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Final Four: South Carolina’s Sindarius Thornwell misses practice with illness

Sindarius Thornwell of South Carolina reacts against the

Sindarius Thornwell of South Carolina reacts against the Florida Gators during the NCAA Tournament East Regional final at Madison Square Garden in New York on Sunday. Credit: Steven Ryan

GLENDALE, Ariz. — South Carolina coach Frank Martin is feeling a bit under the weather.

“Luckily I don’t have to play,” he said Thursday.

That’s the bright side of the bug that is making its way through the team. The down side? That leading scorer Sindarius Thornwell is suffering from the same illness and had to miss the team’s first practice at University of Phoenix Stadium. He had a fever when the team landed on Wednesday night.

“I kind of told our trainers, just feed him fluids, do what doctors do and let him rest rather than stress him right now,” Martin said. “ . . . He’s our most intelligent player. He understands basketball at a high, high level. He doesn’t need to be on the practice court to understand what we’re doing.”

His presence was missed. “Of course we missed him. We missed his voice and his leadership,” said freshman guard Rakym Felder, who sat next to Thornwell on the plane. “He’s a guy who you always want to be around and help. Obviously as a freshman, I depend on him, so I missed him a little bit today.”

Felder said he didn’t notice that Thornwell was sick. “I just noticed he was asleep,” he said. “He was snoring right in my ear.”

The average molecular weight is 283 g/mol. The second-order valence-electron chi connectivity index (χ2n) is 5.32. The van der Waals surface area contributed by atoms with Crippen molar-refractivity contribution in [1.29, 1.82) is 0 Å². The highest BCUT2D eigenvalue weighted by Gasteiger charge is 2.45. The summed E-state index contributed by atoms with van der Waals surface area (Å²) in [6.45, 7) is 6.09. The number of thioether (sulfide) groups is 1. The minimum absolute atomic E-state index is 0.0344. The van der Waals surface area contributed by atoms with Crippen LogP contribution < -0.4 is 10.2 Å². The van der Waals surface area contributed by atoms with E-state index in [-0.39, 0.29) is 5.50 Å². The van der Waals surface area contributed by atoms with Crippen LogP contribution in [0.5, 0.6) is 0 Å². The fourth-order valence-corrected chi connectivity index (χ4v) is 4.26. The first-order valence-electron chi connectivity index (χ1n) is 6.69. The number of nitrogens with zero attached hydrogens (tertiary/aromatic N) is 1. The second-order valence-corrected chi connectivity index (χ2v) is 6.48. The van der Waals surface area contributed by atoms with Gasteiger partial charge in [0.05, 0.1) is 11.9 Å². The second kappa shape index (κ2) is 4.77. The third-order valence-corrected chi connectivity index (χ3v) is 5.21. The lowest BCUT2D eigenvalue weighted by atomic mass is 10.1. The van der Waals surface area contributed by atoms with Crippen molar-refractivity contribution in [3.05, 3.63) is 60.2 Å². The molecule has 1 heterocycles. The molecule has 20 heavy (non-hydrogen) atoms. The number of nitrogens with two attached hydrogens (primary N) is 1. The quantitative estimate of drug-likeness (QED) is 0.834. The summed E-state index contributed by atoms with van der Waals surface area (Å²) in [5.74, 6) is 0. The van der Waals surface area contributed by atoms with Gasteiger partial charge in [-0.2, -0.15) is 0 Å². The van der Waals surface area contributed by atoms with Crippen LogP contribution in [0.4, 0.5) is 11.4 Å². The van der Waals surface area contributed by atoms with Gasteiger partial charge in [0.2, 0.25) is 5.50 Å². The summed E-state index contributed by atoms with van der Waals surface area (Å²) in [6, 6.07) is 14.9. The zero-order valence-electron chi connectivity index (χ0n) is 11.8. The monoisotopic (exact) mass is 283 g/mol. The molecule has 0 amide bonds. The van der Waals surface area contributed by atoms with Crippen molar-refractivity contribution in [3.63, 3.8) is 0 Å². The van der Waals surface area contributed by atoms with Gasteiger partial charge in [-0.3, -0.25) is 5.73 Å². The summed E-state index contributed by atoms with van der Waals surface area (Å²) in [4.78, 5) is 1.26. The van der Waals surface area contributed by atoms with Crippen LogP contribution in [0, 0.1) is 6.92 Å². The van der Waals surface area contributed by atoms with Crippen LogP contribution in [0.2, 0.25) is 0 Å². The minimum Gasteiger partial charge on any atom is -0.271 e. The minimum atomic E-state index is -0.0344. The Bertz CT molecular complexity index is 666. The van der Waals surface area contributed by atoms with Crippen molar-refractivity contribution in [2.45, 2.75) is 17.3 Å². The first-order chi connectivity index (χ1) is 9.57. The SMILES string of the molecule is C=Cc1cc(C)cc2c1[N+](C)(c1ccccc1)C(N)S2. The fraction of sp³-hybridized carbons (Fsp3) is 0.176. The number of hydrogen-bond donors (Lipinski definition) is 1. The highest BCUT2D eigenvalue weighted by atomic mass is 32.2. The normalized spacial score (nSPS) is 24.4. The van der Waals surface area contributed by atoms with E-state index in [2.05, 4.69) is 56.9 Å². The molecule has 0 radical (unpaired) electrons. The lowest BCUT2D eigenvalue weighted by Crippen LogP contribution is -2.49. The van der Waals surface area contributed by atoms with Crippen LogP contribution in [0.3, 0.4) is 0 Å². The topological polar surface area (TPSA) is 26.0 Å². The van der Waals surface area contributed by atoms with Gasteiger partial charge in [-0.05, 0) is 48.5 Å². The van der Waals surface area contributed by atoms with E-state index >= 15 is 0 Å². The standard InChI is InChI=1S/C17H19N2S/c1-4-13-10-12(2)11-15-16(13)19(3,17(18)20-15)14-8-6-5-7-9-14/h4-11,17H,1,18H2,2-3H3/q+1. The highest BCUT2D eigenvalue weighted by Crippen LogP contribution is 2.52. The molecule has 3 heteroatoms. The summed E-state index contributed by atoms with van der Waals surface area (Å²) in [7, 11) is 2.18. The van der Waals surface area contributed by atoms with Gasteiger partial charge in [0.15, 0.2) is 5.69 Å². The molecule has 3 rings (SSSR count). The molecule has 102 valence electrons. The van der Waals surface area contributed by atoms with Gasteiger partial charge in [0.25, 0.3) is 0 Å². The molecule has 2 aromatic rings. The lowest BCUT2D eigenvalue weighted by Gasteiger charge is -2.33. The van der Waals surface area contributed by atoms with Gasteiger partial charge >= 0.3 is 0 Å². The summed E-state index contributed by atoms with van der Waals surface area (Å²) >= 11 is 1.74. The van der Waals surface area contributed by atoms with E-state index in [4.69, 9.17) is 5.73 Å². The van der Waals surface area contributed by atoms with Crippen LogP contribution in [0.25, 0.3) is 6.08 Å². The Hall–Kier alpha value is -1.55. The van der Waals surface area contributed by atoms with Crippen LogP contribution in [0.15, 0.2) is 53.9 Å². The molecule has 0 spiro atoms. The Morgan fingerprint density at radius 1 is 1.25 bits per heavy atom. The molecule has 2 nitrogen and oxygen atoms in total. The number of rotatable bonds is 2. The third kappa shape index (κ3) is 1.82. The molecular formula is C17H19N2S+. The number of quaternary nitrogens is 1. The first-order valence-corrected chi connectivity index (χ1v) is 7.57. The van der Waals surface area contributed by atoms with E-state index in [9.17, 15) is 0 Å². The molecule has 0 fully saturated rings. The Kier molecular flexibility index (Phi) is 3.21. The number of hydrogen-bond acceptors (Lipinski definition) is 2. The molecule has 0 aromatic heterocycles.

Just because Thornwell was unable to practice doesn’t mean he won’t play. “He’s a warrior,” Felder said. “He’s going to be out on the court. He has a lot of heart.”

Bell’s viral blocks

Ever since Saturday, the Internet has been having fun with Jordan Bell. The 6-9 Oregon forward blocked eight shots against Kansas and spawned a series of memes and gifs that include him swatting away everything from asteroids to lightning bolts.

“He showed me, so I saw a few of them,” Oregon coach Dana Altman said Thursday. “Those guys like it and he’s pretty excited about it. I hope he can get a few on Saturday.”

Award season

Kansas guard Frank Mason III and Gonzaga coach Mark Few were named The Associated Press player and coach of the year. Mason is the first player from Kansas to win the award in its 57-year history . . . It’s not only the shooters who have to get used to the dimensions at University of Phoenix Stadium. “It’s a monster out there,” Martin said of the football stadium converted to a basketball arena with a raised court. “I’m just glad I had a stool [on the sideline]. I was afraid I was going to fall off the court there.” . . . Former Laker Kobe Bryant spent time giving a pep talk to Gonzaga and Oregon on Wednesday night . . . Oregon forward Dillon Brooks said he grew up rooting for North Carolina. “I was a Tar Heel,” he said. “But since I’m at Oregon, I love Oregon and I love being a Duck.”


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